The discovery and functional characterization of Sp1 as a GC-rich binding zinc finger protein provided a useful paradigm for understanding mechanisms mediating transcriptional activation in eukaryotic cells. This early paradigm suggested that promoters carrying GC-rich sequences are activated by Sp1 through its interaction with proteins from the basal transcriptional machinery to upregulate gene expression. Since the time of this seminal work, studies from several laboratories have led to the discovery of many Sp1-like transcription factors containing highly homologous DNA binding motifs that bind to similar sequences. Consequently, this knowledge poses many important questions regarding whether these related proteins have similar or antagonistic biochemical and functional properties to Sp1. The goal of this article is to use available database information and recent experimental evidence to describe the current repertoire of Sp1-like zinc finger transcription factors in mammalian cells. Furthermore, we discuss structural and functional studies that reveal that these proteins may share a role in morphogenetic pathways. Altogether, this information is aimed at better understanding how this growing family of transcription factors work to regulate gene expression and morphogenesis.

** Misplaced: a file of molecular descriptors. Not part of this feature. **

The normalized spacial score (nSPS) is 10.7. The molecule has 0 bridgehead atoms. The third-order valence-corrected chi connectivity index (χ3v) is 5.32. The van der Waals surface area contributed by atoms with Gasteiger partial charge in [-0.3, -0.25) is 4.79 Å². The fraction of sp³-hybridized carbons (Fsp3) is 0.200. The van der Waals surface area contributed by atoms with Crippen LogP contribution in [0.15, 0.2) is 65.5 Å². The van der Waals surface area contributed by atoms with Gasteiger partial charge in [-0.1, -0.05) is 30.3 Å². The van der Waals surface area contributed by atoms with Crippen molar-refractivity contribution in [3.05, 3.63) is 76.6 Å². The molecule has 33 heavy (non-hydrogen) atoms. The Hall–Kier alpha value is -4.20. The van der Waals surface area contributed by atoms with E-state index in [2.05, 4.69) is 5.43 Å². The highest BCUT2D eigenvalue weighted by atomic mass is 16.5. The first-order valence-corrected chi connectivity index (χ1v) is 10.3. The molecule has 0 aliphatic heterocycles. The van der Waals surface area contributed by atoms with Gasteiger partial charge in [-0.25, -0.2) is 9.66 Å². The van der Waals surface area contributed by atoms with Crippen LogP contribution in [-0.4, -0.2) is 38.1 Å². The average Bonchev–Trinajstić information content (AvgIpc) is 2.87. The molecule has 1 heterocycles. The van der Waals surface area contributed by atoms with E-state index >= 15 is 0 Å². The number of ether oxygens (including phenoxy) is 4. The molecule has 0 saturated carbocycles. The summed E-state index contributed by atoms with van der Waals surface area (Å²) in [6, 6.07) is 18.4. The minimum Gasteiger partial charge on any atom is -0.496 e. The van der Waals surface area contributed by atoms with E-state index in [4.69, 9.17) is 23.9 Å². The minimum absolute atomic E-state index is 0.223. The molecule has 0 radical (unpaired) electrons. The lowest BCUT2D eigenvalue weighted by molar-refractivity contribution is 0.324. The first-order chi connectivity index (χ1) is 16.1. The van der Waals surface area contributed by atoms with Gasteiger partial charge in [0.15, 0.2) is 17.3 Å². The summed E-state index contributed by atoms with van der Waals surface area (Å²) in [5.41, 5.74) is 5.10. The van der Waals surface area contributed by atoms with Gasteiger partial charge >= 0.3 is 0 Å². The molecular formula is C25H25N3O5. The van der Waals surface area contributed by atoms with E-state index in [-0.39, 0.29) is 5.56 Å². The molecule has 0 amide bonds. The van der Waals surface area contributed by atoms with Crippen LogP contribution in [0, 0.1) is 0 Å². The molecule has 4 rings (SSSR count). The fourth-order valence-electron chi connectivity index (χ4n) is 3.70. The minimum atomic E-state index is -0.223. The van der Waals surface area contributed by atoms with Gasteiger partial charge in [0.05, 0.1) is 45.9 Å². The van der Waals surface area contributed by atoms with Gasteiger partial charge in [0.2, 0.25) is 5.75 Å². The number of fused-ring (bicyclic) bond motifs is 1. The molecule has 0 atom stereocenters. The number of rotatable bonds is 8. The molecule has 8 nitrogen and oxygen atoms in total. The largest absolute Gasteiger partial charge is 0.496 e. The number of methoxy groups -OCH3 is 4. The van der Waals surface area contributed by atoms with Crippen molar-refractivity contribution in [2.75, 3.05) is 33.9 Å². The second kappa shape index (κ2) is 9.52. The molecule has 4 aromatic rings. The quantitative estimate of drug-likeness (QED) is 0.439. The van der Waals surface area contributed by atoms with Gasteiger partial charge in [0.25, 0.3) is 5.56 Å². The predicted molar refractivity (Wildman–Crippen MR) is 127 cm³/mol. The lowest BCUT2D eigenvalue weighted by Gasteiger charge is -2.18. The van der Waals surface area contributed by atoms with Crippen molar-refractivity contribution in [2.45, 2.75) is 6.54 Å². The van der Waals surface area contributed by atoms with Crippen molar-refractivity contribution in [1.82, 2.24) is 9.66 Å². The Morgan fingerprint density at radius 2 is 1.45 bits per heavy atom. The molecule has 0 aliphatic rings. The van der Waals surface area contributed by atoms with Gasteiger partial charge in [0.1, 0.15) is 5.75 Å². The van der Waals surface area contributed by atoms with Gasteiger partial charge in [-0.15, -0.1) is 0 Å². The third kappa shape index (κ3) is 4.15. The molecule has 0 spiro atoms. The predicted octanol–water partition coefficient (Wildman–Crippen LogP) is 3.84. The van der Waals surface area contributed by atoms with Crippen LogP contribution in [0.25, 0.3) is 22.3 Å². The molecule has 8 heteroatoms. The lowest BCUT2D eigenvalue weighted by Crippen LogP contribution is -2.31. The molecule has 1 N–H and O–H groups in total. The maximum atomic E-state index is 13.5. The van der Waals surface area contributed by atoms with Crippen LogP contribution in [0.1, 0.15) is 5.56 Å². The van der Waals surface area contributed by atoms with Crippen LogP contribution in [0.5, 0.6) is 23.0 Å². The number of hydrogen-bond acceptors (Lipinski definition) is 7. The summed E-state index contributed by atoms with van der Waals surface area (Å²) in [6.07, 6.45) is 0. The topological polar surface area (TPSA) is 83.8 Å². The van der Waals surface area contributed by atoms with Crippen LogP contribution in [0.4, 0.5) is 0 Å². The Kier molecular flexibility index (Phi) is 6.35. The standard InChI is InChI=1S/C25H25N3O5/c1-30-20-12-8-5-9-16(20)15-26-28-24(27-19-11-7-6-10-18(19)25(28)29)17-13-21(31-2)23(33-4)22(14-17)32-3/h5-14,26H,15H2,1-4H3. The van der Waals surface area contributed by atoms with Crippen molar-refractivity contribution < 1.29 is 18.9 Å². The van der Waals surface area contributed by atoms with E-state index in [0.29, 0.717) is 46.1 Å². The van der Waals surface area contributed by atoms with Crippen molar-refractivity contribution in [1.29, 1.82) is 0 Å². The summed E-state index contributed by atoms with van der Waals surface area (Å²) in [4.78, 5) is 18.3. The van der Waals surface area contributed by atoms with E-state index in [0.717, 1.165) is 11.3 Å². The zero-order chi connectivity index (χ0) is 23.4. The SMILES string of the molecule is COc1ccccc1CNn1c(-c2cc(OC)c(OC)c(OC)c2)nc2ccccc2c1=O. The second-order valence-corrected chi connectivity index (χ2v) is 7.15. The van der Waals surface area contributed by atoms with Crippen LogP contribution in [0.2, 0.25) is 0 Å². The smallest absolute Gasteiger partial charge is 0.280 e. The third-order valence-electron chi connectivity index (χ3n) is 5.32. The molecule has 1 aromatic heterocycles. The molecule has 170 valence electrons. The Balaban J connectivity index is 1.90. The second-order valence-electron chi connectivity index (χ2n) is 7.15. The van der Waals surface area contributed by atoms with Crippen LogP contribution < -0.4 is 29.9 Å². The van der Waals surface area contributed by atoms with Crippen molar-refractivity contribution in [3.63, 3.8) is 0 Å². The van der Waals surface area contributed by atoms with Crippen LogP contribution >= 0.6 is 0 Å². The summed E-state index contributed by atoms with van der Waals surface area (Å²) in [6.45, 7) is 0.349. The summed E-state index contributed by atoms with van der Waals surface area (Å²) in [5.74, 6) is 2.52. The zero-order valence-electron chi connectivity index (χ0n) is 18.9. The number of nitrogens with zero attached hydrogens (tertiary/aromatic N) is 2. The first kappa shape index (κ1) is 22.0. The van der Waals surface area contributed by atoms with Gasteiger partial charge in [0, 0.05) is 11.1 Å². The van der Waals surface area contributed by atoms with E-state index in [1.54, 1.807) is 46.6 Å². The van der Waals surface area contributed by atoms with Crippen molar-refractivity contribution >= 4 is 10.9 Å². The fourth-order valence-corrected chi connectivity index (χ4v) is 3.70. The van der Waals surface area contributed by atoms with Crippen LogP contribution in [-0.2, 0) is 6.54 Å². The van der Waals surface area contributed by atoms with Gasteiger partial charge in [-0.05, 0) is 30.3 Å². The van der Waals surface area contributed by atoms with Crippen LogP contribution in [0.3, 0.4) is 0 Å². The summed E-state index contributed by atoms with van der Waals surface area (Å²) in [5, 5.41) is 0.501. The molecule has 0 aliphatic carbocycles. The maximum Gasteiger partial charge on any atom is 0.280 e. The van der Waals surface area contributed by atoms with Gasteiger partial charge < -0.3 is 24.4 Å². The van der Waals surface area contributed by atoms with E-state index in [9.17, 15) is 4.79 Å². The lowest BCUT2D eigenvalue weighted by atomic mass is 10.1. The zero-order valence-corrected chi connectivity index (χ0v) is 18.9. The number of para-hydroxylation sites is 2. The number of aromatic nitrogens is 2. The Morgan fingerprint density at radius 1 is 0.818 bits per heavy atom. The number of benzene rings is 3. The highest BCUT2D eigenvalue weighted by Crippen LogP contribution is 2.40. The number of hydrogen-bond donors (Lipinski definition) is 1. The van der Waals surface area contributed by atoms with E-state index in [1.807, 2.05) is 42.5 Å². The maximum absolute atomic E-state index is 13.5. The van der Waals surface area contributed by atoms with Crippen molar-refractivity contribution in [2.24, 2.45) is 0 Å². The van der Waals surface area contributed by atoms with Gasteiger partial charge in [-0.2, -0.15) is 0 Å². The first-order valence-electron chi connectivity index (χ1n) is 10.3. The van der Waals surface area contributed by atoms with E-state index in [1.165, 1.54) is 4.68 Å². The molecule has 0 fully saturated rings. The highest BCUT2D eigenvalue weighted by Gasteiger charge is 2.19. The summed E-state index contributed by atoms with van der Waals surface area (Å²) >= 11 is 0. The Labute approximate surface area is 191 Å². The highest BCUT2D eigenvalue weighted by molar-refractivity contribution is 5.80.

|Original language||English (US)|
|Number of pages||9|
|Journal||Annals of the New York Academy of Sciences|
|State||Published - Jan 1 1999|
ASJC Scopus subject areas
- Biochemistry, Genetics and Molecular Biology(all)
- History and Philosophy of Science